number 54, march 2008
Chupacabras: The Myth in the Era of the Internet
Myths and legends have always been a vehicle by which civilizations have gained understanding of themselves and of other things. Studying them implies a stirring up of its deeper cultural mechanisms. In the era of the Internet, that resonating chamber in which rumors spread at light-speed, urban legends can be offered to everyone for examination, like an animal going under the scalpel of sociologists, anthropologists, and above all artists.
The exhibition, “Chupacabras (Artists Reinterpret the Myth)”, presented at the National Museum of Mexican Art offers a reinterpretation of this legend by a group of young artists that during the 1990’s spread throughout Latin America, and which apparently originated in . The entity, ubiquitous and monstrous, the Chupacabra has been seen stealing chickens, and attacking livestock like goats and cattle; resulting in peasants everywhere losing a good night’s sleep.
It was to be expected that the majority of these artists would opt to apply a political metaphor. Like the Judas figures that are burned during Holy Week, dressed up as Uncle Sam or some corrupt government official, they provide a catharsis for people. Here the Chupacabra takes on the form of George Bush (in the oil painting by Antonio Pazaran), the former president of Mexico, Carlos Salinas de Gortari (in the collage by Salvador Jiménez), multinational companies (in the painting of Patricia Acosta), and of NAFTA (Ricardo González), etc. Diverse leeches of society, represented in diverse degrees of fortune from the obvious to the proactive.
Two works are really outstanding, they are “My Chupacabras Escaped”, a digital image on fabric and decal by Miguel Cortez and “Chupacabra Gothic” by Judithe Hernández. The first one is a fresh and imaginative play on urban imagery and the physical limits of the space of the work. Slippery like the myth, out of its setting, Cortez’s Chupacabras is a decal glued to the wall that mocks the rectangular margin of the work, leaving an empty silhouette where its image should be.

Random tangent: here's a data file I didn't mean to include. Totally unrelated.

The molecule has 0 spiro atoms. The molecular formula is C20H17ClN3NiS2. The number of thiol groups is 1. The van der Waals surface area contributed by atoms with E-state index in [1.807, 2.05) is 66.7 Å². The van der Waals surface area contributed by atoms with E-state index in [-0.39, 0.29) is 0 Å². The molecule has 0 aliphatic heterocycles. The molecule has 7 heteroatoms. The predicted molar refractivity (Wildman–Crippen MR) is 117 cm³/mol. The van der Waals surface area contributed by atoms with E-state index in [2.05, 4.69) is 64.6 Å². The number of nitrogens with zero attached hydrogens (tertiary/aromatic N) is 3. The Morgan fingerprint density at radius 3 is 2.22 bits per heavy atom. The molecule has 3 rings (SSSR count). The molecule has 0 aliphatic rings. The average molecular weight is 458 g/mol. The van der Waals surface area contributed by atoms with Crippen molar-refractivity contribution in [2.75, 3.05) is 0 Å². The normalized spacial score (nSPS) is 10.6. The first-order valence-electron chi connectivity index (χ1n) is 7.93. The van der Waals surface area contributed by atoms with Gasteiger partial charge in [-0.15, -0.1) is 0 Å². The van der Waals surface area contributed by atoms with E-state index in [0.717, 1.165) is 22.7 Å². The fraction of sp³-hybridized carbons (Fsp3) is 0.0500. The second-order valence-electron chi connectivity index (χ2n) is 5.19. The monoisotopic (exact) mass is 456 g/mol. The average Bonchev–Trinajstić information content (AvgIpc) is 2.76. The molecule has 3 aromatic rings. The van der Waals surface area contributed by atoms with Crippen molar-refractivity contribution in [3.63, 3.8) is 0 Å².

The second is an allusion to “American Gothic”, a painting by Grant Wood that has attained the level of icon. His portrait of the quintessential spirit of Midwestern America has been parodied in a thousand ways. Hernández’s work, a very fine pastel (on paper), features the figure of a goat and a man dressed as a politician or Wall Street executive with his head covered by an American-like flag. The figures are united by a blood transfusion that drains the blood of the poor quadruped, while filling in the red stripes of the flag. In the background, bordered by a prodigious blue, is the immensity of the fields where immigrant workers labor (giving their life’s blood). It is in this work that the political background is most solid and of the greatest breadth: the humor, reflection, and formal resolution are united in a truly sucessful manner.
Also interesting is “San Chupa”, a mixed-media work by Juan Compean. It alludes to the tradition of religious stained-glass windows and its line quality recalls the engravings of Leopoldo Mendez.
As it has happened in other exhibitions at this museum, one would like to see the same care given to the Spanish texts that are given to the English texts. However, this group exhibition is definitely worth making the effort to see and to choose the work you like the best.